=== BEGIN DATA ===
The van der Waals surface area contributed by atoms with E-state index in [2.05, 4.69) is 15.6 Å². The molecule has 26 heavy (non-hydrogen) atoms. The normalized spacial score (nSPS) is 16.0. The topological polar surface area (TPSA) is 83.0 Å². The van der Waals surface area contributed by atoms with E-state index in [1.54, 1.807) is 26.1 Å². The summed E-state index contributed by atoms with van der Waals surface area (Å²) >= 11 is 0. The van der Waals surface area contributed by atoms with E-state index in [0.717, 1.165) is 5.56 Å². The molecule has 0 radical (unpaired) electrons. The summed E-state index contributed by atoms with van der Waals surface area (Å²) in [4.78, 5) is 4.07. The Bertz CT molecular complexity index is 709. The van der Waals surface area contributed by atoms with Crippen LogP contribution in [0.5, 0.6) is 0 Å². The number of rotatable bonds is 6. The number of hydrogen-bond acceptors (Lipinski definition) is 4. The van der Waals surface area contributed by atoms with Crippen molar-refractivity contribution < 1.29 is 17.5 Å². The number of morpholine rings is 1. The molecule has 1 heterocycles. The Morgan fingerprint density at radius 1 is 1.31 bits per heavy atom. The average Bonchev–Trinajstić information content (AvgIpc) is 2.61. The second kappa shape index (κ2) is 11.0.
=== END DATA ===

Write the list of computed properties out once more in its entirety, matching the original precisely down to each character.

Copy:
The van der Waals surface area contributed by atoms with E-state index in [2.05, 4.69) is 15.6 Å². The molecule has 26 heavy (non-hydrogen) atoms. The normalized spacial score (nSPS) is 16.0. The topological polar surface area (TPSA) is 83.0 Å². The van der Waals surface area contributed by atoms with E-state index in [1.54, 1.807) is 26.1 Å². The summed E-state index contributed by atoms with van der Waals surface area (Å²) >= 11 is 0. The van der Waals surface area contributed by atoms with E-state index in [0.717, 1.165) is 5.56 Å². The molecule has 0 radical (unpaired) electrons. The summed E-state index contributed by atoms with van der Waals surface area (Å²) in [4.78, 5) is 4.07. The Bertz CT molecular complexity index is 709. The van der Waals surface area contributed by atoms with Crippen LogP contribution in [0.5, 0.6) is 0 Å². The number of rotatable bonds is 6. The number of hydrogen-bond acceptors (Lipinski definition) is 4. The van der Waals surface area contributed by atoms with Crippen molar-refractivity contribution < 1.29 is 17.5 Å². The number of morpholine rings is 1. The molecule has 1 heterocycles. The Morgan fingerprint density at radius 1 is 1.31 bits per heavy atom. The average Bonchev–Trinajstić information content (AvgIpc) is 2.61. The second kappa shape index (κ2) is 11.0.